Monday, 11 April 2016

A Divided House

Pic of Lion statue at bottom of stairs in Westminster Hall

Many a time I have walked past the Houses of Parliament in Westminster and gazed up in awe. During the Easter break I seized the opportunity to see the magnificent buildings from the inside. A special guided tour was available as part of Women's History Month. It was entitled "From petitions to Prime Minister". This fascinating tour was all about women in Parliament and the suffragettes. The 2015 film Suffragette was the first production ever granted access to film inside the Houses of Parliament.

Shot taken from inside the grounds of the Houses of Parliament, showing the Elizabeth Tower (Big Ben) and the London Eye
Inside the grounds of the Houses of Parliament

The Houses of Parliament are steeped in British history. Unfortunately, that history has not been so great for women. 

Pic of Oliver Cromwell's statue looking up at him looking down
Statue of Oliver Cromwell looking down

Spot the Woman?
There are very few portraits of women inside -  unless the women concerned were queens or consorts. I could have easily missed the small stained-glass window to the Women's Suffrage Movement if our guide hadn't pointed it out.

Pic of small window commemorating Women's suffrage
Women's Suffrage Window

An Injustice depicted as Justice
One of the most moving stories related to a painting by Irishman Daniel Maclise. He painted the face of Caroline Norton as "The Spirit of Justice" in the House of Lords. In those days, women were the property of their husbands. Caroline Norton fought a campaign over the custody of children and divorce conditions. 

Cat and Mouse
I was horrified to hear of the lengths that women had to go to win the right to vote. It went far beyond raising petitions. Quite a hefty endeavour before today's e-petitions. The suffragettes went to prison, on repeated hunger strikes and were force-fed repeatedly. Can this really have happened in my country in the last century? The circumstances surrounding The Cat and Mouse Act seem horrific.

Side view of Lord Falkland showing heel damaged by suffragettes
Heel of Lord Falkland bears Suffragette damage

Petitioning for Change
Of course today, women shouldn't need to go to such lengths today to get justice or be heard, should they? It should be a simple matter of writing to your MP. Not every just cause can raise a massive petition. Some causes aren't glamorous enough for widespread popular support. Slavery wasn't just. It took just men to overthrow it.

Modern women still struggle to improve conditions for their children after a divorce. They tend to get on with doing their best for their children, rather than staging stunts like climbing Buckingham Palace. Yes, roles in society are changing. Yet, gender-neutral decisions in a world that is not gender-neutral are not fair. They favour the father. Not the mother. And certainly not the children. The latter are forced to live a bizarre, nomadic existence between homes, used as a weapons of abuse in ways beyond their understanding.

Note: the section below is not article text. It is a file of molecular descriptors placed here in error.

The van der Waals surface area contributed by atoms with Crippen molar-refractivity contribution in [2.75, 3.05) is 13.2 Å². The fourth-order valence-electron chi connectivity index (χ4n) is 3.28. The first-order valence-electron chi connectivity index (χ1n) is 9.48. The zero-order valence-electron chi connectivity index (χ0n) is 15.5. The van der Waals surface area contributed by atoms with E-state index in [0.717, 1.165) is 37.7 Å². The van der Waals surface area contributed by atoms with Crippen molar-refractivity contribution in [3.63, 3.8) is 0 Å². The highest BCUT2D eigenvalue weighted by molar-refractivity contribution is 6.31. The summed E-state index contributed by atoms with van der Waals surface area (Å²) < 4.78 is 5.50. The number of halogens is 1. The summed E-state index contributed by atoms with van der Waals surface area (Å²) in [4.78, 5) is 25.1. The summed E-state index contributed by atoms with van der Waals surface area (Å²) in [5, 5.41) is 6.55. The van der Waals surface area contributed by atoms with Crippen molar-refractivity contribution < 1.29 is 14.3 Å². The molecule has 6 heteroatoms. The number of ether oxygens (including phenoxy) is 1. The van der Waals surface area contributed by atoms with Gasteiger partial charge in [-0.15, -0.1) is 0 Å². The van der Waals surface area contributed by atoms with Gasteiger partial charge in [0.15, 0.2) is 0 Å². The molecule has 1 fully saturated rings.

Causes without Glamour
Just 25% of British MPs and 8% of the judiciary are women. It is very difficult to gain male MPs' attention to the unfairness of so-called gender-neutral laws, domestic abuse and coercive control. How do you win the support of wealthy male MPs on the subject of post-divorce finance for women and children? Many women and children live in poverty or near-poverty for years after divorce.

Suffering Children
Children grow up in the time the courts take to deal with matters. The slow family courts allow abusive fathers too much time to cover their financial tracks. The Government is quick to make digital connections that withdraw payments to single mothers. Yet access to the evidence that would prove a case of relentless financial abuse is blocked as "confidential".

Attitudes to Women
It's legal to use the legal system as an instrument of abuse and mental torture. The system is too formulaic. Too male. It too readily dismisses women's complaints as irrational, too emotional, too stressed, too negative... 

Misogyny and Class Division
As I stood in the Houses of Parliament, I understood why it is so hard for so many women. The very fabric of the building reeks of misogyny and class division. Protocol did not allow us to sit down inside the House of Commons or the House of Lords. I'm a British citizen. I have the right to vote. I think I deserve the respect and the right to sit down.

Digital Decision-makers?
The voting system is out of the ark. It lends itself to bullying. How can MPs take informed decisions on Britain's digital future (and the Snooper's Charter in particular), if their place of work is an historic relic? Are they going to wait until the Thames floods the Chamber?

A New Environment?
The Houses of Parliament is a fabulous museum. It should be a museum. Visitors would flood in. England and the United Kingdom deserve a new purpose-built building with the latest digital technology and security systems. Perhaps attendance would improve if there were actually enough seats for everyone? Set out in a less adversarial way? 

We deserve better representation for women and children by women. Sometimes you can't change an environment without changing the environment. 

We deserve a grown-up Parliament... I have no allegiance to any particular party. However, the Green Party have just captured how most women see British politics very well.

Karen Andrews runs
Anglicity Ltd.
 She is
an English 
copywriter and
multilingual digital